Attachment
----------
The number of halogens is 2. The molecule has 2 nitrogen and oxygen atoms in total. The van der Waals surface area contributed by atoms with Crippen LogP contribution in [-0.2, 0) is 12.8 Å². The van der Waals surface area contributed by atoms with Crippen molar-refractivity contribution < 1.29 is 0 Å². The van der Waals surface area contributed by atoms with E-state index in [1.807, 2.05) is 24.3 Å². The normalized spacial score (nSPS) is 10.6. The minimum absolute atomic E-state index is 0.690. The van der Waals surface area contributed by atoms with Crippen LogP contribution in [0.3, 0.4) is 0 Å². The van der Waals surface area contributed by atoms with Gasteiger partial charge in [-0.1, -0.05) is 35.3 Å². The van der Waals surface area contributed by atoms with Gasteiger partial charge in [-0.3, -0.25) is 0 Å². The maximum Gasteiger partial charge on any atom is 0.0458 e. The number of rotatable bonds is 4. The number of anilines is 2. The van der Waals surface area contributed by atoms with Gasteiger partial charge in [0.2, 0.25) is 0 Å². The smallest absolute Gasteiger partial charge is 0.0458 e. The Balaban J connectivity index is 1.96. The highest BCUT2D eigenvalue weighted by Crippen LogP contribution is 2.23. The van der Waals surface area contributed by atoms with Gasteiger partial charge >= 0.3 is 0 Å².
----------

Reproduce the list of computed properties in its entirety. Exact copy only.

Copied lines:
The number of halogens is 2. The molecule has 2 nitrogen and oxygen atoms in total. The van der Waals surface area contributed by atoms with Crippen LogP contribution in [-0.2, 0) is 12.8 Å². The van der Waals surface area contributed by atoms with Crippen molar-refractivity contribution < 1.29 is 0 Å². The van der Waals surface area contributed by atoms with E-state index in [1.807, 2.05) is 24.3 Å². The normalized spacial score (nSPS) is 10.6. The minimum absolute atomic E-state index is 0.690. The van der Waals surface area contributed by atoms with Crippen LogP contribution in [0.3, 0.4) is 0 Å². The van der Waals surface area contributed by atoms with Gasteiger partial charge in [-0.1, -0.05) is 35.3 Å². The van der Waals surface area contributed by atoms with Gasteiger partial charge in [-0.3, -0.25) is 0 Å². The maximum Gasteiger partial charge on any atom is 0.0458 e. The number of rotatable bonds is 4. The number of anilines is 2. The van der Waals surface area contributed by atoms with Gasteiger partial charge in [0.2, 0.25) is 0 Å². The smallest absolute Gasteiger partial charge is 0.0458 e. The Balaban J connectivity index is 1.96. The highest BCUT2D eigenvalue weighted by Crippen LogP contribution is 2.23. The van der Waals surface area contributed by atoms with Gasteiger partial charge >= 0.3 is 0 Å².